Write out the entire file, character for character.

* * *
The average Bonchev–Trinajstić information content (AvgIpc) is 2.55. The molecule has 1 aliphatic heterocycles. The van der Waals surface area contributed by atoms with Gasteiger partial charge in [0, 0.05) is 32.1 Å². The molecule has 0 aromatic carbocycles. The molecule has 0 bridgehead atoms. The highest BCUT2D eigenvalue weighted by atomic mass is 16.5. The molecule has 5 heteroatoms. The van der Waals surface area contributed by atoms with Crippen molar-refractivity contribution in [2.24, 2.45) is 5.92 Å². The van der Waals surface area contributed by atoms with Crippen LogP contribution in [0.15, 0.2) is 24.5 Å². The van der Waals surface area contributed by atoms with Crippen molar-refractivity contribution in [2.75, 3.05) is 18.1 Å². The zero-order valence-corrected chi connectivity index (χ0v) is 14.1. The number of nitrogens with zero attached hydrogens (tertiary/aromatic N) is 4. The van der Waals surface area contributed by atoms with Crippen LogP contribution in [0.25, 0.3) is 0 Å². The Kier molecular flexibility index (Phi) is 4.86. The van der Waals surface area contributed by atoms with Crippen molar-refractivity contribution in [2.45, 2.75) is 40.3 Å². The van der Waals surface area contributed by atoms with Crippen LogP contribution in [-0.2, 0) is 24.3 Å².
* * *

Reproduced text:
The average Bonchev–Trinajstić information content (AvgIpc) is 2.55. The molecule has 1 aliphatic heterocycles. The van der Waals surface area contributed by atoms with Gasteiger partial charge in [0, 0.05) is 32.1 Å². The molecule has 0 aromatic carbocycles. The molecule has 0 bridgehead atoms. The highest BCUT2D eigenvalue weighted by atomic mass is 16.5. The molecule has 5 heteroatoms. The van der Waals surface area contributed by atoms with Crippen molar-refractivity contribution in [2.24, 2.45) is 5.92 Å². The van der Waals surface area contributed by atoms with Crippen LogP contribution in [0.15, 0.2) is 24.5 Å². The van der Waals surface area contributed by atoms with Crippen molar-refractivity contribution in [2.75, 3.05) is 18.1 Å². The zero-order valence-corrected chi connectivity index (χ0v) is 14.1. The number of nitrogens with zero attached hydrogens (tertiary/aromatic N) is 4. The van der Waals surface area contributed by atoms with Crippen LogP contribution in [0.25, 0.3) is 0 Å². The Kier molecular flexibility index (Phi) is 4.86. The van der Waals surface area contributed by atoms with Crippen molar-refractivity contribution in [2.45, 2.75) is 40.3 Å². The van der Waals surface area contributed by atoms with Crippen LogP contribution in [-0.2, 0) is 24.3 Å².